I always suspected that directors were a many-flavoured species, and three years have not diminished this view. I’ve worked with some incredible directors who, frankly, need to hurry up and take over British theatre as quickly as possible for the sake of all the awesome that must inevitably ensue. (Morphic graffiti… I look pointedly at you…) I’ve also done plenty of jobs where half of an LD’s job is finding a way to communicate ideas that make perfect sense in terms of lighting in the space, but are much harder to express to a creative team for whom ‘blue’ is the extent of their lighting vocabulary. What kind of ‘blue’ are we talking about? Daylight blue? Half CT blue? Royal blue, palace blue, congo blue, sky blue, ice blood, glacier blue, steel blue, deep blue, cyan, Tokyo blue? A blue to express a magical night, a blue to heighten a sense of loss, a jazzy blue, a sinister blue, a blue that really wants to be darkness but can’t quite pull it off, a blue indicative of a summer sky? Sometimes talking in a language other than filter colours can be a bit of an adventure for an LD, and as for explaining why something hugely technical cannot be achieved in plain language… it remains a long way from being fun…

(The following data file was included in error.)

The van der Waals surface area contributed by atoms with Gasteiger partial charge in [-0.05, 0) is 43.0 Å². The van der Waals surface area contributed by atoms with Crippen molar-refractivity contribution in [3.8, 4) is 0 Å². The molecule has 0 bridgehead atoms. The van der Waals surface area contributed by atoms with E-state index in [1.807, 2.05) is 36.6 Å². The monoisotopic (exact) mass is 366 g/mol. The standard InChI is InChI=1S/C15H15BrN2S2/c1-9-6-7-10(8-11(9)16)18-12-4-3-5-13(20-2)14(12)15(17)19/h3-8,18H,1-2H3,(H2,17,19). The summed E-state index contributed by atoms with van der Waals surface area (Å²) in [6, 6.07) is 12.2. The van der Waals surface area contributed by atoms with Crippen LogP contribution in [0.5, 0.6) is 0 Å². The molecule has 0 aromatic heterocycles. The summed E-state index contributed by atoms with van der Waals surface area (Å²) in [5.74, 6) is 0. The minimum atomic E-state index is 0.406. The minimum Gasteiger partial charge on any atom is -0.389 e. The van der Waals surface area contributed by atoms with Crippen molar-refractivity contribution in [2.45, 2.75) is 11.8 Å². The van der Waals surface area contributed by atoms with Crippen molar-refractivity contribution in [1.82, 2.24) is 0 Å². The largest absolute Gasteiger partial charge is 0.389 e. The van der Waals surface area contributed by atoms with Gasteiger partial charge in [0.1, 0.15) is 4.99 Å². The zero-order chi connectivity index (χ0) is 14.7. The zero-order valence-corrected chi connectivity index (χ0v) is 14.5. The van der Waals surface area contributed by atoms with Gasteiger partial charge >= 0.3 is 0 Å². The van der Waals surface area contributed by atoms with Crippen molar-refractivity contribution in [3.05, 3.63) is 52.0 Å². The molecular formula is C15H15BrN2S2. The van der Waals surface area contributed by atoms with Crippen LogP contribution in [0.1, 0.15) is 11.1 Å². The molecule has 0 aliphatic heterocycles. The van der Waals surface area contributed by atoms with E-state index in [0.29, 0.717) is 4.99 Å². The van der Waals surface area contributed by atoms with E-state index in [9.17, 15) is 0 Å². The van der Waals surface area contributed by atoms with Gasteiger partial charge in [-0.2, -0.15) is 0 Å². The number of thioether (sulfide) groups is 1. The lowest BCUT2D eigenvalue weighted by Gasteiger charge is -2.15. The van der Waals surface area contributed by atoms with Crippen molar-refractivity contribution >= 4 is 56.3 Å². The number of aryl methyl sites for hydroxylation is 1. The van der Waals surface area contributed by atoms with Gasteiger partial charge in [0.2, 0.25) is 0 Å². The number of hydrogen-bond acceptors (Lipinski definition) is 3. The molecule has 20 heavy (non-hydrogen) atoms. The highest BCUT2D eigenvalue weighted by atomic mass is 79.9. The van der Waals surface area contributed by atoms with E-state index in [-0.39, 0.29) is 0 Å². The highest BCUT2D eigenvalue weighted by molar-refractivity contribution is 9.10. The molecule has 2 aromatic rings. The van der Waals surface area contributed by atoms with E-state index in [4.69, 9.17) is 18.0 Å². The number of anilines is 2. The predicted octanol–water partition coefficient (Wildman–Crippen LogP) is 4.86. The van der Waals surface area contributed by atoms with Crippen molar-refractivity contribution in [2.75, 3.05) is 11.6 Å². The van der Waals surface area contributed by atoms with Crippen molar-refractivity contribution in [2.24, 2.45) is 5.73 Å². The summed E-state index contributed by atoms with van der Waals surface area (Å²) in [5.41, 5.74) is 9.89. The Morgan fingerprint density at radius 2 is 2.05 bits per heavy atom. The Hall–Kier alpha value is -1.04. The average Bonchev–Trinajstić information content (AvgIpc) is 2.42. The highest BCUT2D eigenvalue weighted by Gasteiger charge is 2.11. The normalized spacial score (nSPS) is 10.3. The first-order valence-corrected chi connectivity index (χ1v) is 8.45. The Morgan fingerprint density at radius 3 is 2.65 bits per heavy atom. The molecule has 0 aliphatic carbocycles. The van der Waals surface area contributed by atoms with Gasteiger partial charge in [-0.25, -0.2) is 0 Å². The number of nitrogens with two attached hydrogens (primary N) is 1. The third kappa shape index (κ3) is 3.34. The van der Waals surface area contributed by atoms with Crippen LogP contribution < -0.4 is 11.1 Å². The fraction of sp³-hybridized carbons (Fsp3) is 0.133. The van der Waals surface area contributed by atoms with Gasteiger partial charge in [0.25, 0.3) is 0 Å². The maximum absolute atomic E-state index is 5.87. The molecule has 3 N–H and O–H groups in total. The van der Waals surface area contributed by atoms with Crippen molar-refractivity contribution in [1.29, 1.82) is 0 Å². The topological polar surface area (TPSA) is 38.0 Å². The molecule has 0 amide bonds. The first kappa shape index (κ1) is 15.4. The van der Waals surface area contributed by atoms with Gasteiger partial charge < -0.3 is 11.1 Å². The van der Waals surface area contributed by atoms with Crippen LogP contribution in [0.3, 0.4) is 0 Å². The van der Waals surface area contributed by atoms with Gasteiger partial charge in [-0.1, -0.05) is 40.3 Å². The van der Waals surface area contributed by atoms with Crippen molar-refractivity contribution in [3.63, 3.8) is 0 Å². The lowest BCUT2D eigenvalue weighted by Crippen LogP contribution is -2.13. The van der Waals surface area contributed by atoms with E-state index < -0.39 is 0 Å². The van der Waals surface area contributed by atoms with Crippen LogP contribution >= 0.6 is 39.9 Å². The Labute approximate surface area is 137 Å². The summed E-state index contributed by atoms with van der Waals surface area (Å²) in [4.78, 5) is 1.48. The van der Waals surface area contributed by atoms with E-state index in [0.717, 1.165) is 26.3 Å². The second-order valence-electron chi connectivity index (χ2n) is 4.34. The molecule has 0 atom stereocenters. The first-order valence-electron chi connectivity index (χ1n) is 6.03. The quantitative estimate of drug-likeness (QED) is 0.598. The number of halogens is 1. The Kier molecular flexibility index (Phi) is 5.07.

I have, however, developed an extensive collection of cheese jokes. Technical theatre can be very stressful. It is almost invariably very tiring. Complicated sequences in a technical rehearsal can take hours, hours to rehearse. When I have a programmer, they tend to report that by day two the sound of my voice in their ear saying, ’37 at 50. At 45. Update to track. 101 into focus palette 7. Lift a little. Home beam. Update cue only…’ … has become ubiquitous enough to invade their dreams. After 48 hours of a tech, DSMs struggle to keep the tension from their voices as they growl down the intercom, ‘So when you say LX cue 271 is with ‘the shouty bit’ … could you be more specific?’
Consequently, I always go into technical rehearsals with cake, fruit, lots of water, and plenty of two-line jokes. I will fight for the things which I think are vital to the lighting design, but will also discard and add cues left, right and centre if I think it’ll achieve something more interesting than what I originally had in mind. As one of my favourite set designers points out whenever the set is falling down and the dimmer racks have tripped out… ‘Guys, it’s gonna be fine. Breathe out slow and work through the problem. We’re putting on a show here, not curing cancer.’ While this philosophy will never fix a broken shutter on a moving light, it is a healthy one to cling to whenever things look like they might explode, and it, along with the sacred mantra of ‘less is more’ pinned to my lighting console, is one of many many thoughts I try to take with me into a stressful plotting session.